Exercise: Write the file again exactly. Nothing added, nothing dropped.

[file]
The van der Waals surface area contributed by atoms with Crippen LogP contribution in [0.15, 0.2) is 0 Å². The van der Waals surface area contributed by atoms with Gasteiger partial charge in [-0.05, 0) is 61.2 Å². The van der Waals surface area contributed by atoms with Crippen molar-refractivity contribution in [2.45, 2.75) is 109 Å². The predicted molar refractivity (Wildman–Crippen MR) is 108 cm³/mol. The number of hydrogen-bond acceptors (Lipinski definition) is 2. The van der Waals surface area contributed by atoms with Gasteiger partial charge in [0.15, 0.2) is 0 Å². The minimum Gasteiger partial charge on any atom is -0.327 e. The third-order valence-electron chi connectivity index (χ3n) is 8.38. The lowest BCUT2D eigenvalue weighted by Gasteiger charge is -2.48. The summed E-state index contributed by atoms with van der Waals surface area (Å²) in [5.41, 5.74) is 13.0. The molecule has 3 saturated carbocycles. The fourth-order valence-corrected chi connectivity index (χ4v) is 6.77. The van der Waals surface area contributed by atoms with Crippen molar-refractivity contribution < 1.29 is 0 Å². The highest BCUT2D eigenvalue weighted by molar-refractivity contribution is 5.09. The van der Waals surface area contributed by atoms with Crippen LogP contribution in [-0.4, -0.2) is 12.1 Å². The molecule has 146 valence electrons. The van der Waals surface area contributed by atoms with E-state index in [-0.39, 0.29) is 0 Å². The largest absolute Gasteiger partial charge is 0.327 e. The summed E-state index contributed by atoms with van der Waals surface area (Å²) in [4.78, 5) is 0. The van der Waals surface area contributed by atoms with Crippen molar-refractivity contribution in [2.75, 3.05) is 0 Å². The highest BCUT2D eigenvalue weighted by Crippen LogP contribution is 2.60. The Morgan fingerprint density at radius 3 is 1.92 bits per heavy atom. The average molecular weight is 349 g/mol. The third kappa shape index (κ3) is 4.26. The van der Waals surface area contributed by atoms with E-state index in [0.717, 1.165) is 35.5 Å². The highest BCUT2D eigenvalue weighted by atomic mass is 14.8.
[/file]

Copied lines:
The van der Waals surface area contributed by atoms with Crippen LogP contribution in [0.15, 0.2) is 0 Å². The van der Waals surface area contributed by atoms with Gasteiger partial charge in [-0.05, 0) is 61.2 Å². The van der Waals surface area contributed by atoms with Crippen molar-refractivity contribution in [2.45, 2.75) is 109 Å². The predicted molar refractivity (Wildman–Crippen MR) is 108 cm³/mol. The number of hydrogen-bond acceptors (Lipinski definition) is 2. The van der Waals surface area contributed by atoms with Gasteiger partial charge in [0.15, 0.2) is 0 Å². The minimum Gasteiger partial charge on any atom is -0.327 e. The third-order valence-electron chi connectivity index (χ3n) is 8.38. The lowest BCUT2D eigenvalue weighted by Gasteiger charge is -2.48. The summed E-state index contributed by atoms with van der Waals surface area (Å²) in [5.41, 5.74) is 13.0. The molecule has 3 saturated carbocycles. The fourth-order valence-corrected chi connectivity index (χ4v) is 6.77. The van der Waals surface area contributed by atoms with Crippen molar-refractivity contribution < 1.29 is 0 Å². The highest BCUT2D eigenvalue weighted by molar-refractivity contribution is 5.09. The van der Waals surface area contributed by atoms with Crippen LogP contribution in [-0.4, -0.2) is 12.1 Å². The molecule has 146 valence electrons. The van der Waals surface area contributed by atoms with E-state index in [-0.39, 0.29) is 0 Å². The largest absolute Gasteiger partial charge is 0.327 e. The summed E-state index contributed by atoms with van der Waals surface area (Å²) in [4.78, 5) is 0. The van der Waals surface area contributed by atoms with Crippen molar-refractivity contribution in [2.75, 3.05) is 0 Å². The highest BCUT2D eigenvalue weighted by Crippen LogP contribution is 2.60. The Morgan fingerprint density at radius 3 is 1.92 bits per heavy atom. The average molecular weight is 349 g/mol. The third kappa shape index (κ3) is 4.26. The van der Waals surface area contributed by atoms with E-state index in [0.717, 1.165) is 35.5 Å². The highest BCUT2D eigenvalue weighted by atomic mass is 14.8.